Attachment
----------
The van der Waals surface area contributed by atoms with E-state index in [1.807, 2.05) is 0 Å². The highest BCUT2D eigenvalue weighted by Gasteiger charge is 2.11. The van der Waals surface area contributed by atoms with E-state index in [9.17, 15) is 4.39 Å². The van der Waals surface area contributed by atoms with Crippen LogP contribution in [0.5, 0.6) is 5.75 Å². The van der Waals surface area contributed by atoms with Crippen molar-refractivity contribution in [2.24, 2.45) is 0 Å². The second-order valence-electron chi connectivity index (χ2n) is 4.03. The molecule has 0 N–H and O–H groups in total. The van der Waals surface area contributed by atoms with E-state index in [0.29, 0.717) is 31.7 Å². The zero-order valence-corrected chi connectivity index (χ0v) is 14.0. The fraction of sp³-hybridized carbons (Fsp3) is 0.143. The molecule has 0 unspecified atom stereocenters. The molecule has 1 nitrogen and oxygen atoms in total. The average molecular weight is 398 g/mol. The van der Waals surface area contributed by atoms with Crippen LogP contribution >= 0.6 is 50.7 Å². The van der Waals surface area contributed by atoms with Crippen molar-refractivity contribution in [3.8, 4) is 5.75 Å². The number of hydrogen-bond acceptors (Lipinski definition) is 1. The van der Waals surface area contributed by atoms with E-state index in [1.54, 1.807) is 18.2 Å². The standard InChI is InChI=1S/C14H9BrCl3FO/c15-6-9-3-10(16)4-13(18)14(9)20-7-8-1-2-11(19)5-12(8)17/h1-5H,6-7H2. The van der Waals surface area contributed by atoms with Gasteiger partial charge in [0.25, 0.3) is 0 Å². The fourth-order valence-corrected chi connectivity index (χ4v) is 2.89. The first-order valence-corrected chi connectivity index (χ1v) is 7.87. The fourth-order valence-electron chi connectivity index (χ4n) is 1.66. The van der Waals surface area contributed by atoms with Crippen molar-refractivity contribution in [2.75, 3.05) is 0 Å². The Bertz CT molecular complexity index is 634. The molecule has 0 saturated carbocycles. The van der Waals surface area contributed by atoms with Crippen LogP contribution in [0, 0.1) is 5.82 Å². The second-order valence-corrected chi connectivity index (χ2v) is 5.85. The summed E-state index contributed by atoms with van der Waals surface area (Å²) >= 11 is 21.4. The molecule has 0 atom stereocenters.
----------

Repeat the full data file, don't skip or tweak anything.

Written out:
The van der Waals surface area contributed by atoms with E-state index in [1.807, 2.05) is 0 Å². The highest BCUT2D eigenvalue weighted by Gasteiger charge is 2.11. The van der Waals surface area contributed by atoms with E-state index in [9.17, 15) is 4.39 Å². The van der Waals surface area contributed by atoms with Crippen LogP contribution in [0.5, 0.6) is 5.75 Å². The van der Waals surface area contributed by atoms with Crippen molar-refractivity contribution in [2.24, 2.45) is 0 Å². The second-order valence-electron chi connectivity index (χ2n) is 4.03. The molecule has 0 N–H and O–H groups in total. The van der Waals surface area contributed by atoms with E-state index in [0.29, 0.717) is 31.7 Å². The zero-order valence-corrected chi connectivity index (χ0v) is 14.0. The fraction of sp³-hybridized carbons (Fsp3) is 0.143. The molecule has 0 unspecified atom stereocenters. The molecule has 1 nitrogen and oxygen atoms in total. The average molecular weight is 398 g/mol. The van der Waals surface area contributed by atoms with Crippen LogP contribution >= 0.6 is 50.7 Å². The van der Waals surface area contributed by atoms with Crippen molar-refractivity contribution in [3.8, 4) is 5.75 Å². The number of hydrogen-bond acceptors (Lipinski definition) is 1. The van der Waals surface area contributed by atoms with E-state index in [1.54, 1.807) is 18.2 Å². The standard InChI is InChI=1S/C14H9BrCl3FO/c15-6-9-3-10(16)4-13(18)14(9)20-7-8-1-2-11(19)5-12(8)17/h1-5H,6-7H2. The van der Waals surface area contributed by atoms with Gasteiger partial charge in [0.25, 0.3) is 0 Å². The fourth-order valence-corrected chi connectivity index (χ4v) is 2.89. The first-order valence-corrected chi connectivity index (χ1v) is 7.87. The fourth-order valence-electron chi connectivity index (χ4n) is 1.66. The van der Waals surface area contributed by atoms with Crippen molar-refractivity contribution in [2.75, 3.05) is 0 Å². The Bertz CT molecular complexity index is 634. The molecule has 0 saturated carbocycles. The van der Waals surface area contributed by atoms with Crippen LogP contribution in [0, 0.1) is 5.82 Å². The second-order valence-corrected chi connectivity index (χ2v) is 5.85. The summed E-state index contributed by atoms with van der Waals surface area (Å²) >= 11 is 21.4. The molecule has 0 atom stereocenters.